IN THE LAND OF MIKE MAGEE
Healthcare entrepreneurs today tend to overestimate themselves and are surprised when their creations fall short of expectations due to a lack of connection to funders or regulators with legal authority. But Medicine is not fair, and genius is not so common.
What else can you infer from the thousands of references and citations to Philadelphia doctor Benjamin Rush and his wild ideas on how to heroically cure yellow fever in 1793, but you’ve probably never heard of Dr. John Henry Rauch? The former signed the Declaration of Independence, but directly or indirectly contributed to the unpleasant deaths of many. The latter saved millions and helped the AMA and AAMC find their way out of their post-Civil War professional wilderness.
B. Born in Lebanon, PA in 1828, he received his medical degree from the University of Pennsylvania, then opened a practice in Burlington, Iowa. He was there in 1850, where the Iowa State Medical Society was born, and with their encouragement he published (just five years after Iowa statehood) the epic Medical and Economic Botany of Iowa, which listed 516 species, comprising 23% of the known flora. . of the state today.
Two decades later, he was on the ground in Chicago on October 8-10, 1871, when 3.3 square miles of Chicago burned to the ground, killing 300 people, and managed the city’s medical emergency. At that time he was well acquainted with the outbreak and disaster, for he had attained the rank of lieutenant colonel in the Union army as assistant medical director of the famous army of Virginia during the Civil War.
Knowing this, it is not surprising that in 1966 he focused on cemeteries, publishing a 68-page pamphlet, “Indoor Intervals in Populated Cities and Their Effects on Health and Epidemics.” In it he informs the astonished public on page 48 that “…no grave can be dug to a greater depth than five feet most of the year, and in fact few or none are dug deeper than four feet without coming. water…”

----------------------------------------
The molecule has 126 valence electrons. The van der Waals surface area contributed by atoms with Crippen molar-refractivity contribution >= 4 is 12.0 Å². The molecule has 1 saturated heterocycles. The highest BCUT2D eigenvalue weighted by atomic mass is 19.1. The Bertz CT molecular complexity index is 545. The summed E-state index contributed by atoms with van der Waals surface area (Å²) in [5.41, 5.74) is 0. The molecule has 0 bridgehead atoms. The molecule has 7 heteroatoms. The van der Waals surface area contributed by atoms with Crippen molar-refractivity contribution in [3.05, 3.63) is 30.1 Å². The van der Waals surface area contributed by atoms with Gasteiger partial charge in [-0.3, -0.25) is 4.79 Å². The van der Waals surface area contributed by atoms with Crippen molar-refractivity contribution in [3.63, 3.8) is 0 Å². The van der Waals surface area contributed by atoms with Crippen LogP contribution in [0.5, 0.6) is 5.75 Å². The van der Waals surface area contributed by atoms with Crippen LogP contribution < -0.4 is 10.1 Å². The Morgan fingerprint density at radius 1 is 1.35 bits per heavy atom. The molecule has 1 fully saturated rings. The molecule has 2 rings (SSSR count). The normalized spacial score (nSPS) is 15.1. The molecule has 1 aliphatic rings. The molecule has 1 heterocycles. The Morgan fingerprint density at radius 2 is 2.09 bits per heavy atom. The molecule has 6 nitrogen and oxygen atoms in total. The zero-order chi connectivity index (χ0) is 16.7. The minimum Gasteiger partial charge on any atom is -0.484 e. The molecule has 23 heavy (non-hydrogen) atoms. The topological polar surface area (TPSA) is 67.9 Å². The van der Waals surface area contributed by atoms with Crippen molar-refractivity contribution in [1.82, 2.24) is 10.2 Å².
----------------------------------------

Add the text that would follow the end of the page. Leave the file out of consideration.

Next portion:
His appointment as the city’s first sanitation director followed a year later and brought forth a strikingly futuristic vision that linked Chicago’s ecology and environment to human health. And by 1876, as the new president of the now 4-year-old American Public Health Association, he was ready to make perhaps his major contribution as a unifier of the House of Medicine.
As historians of the Federation of State Medical Boards recount, “The individualism and antiregulatory climate of the Jacksonian era, combined with the democratization of medicine … contributed to the wholesale collapse of medical regulation in the first half of the 19th century.” Illinois led the way in 1826 in eliminating all medical licensing requirements. Over the next decade or two, fourteen other states followed suit. Into this void stepped a relatively small group of physician activists focused on mobilizing their colleagues under the banner of a new organization in 1847, the American Medical Association. Striving for both autonomy and authority, they created a schism by trying to label a wide range. of self-proclaimed herbalists, homeopaths and eclectic practitioners as “irregular doctors”.
The public didn’t seem particularly impressed. As John S. diseases under the influence of the stars, provided they are freed from their pain and released from the fetters of disease.’